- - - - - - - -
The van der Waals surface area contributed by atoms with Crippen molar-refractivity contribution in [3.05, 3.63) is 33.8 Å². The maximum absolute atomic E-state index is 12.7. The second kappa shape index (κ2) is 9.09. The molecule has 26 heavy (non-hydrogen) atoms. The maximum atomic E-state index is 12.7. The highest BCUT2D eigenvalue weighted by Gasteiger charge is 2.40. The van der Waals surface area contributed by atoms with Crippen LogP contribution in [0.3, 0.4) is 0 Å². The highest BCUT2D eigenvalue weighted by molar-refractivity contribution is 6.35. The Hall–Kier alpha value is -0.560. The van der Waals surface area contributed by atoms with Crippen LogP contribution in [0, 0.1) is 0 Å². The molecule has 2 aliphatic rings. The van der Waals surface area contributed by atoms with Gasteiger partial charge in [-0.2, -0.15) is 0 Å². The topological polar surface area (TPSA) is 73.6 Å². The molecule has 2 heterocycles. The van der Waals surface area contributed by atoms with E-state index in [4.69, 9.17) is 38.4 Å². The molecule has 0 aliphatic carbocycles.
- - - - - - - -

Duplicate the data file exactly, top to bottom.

The van der Waals surface area contributed by atoms with Crippen molar-refractivity contribution in [3.05, 3.63) is 33.8 Å². The maximum absolute atomic E-state index is 12.7. The second kappa shape index (κ2) is 9.09. The molecule has 26 heavy (non-hydrogen) atoms. The maximum atomic E-state index is 12.7. The highest BCUT2D eigenvalue weighted by Gasteiger charge is 2.40. The van der Waals surface area contributed by atoms with Crippen LogP contribution in [0.3, 0.4) is 0 Å². The highest BCUT2D eigenvalue weighted by molar-refractivity contribution is 6.35. The Hall–Kier alpha value is -0.560. The van der Waals surface area contributed by atoms with Crippen LogP contribution in [0, 0.1) is 0 Å². The molecule has 2 aliphatic rings. The van der Waals surface area contributed by atoms with Gasteiger partial charge in [-0.2, -0.15) is 0 Å². The topological polar surface area (TPSA) is 73.6 Å². The molecule has 2 heterocycles. The van der Waals surface area contributed by atoms with E-state index in [4.69, 9.17) is 38.4 Å². The molecule has 0 aliphatic carbocycles.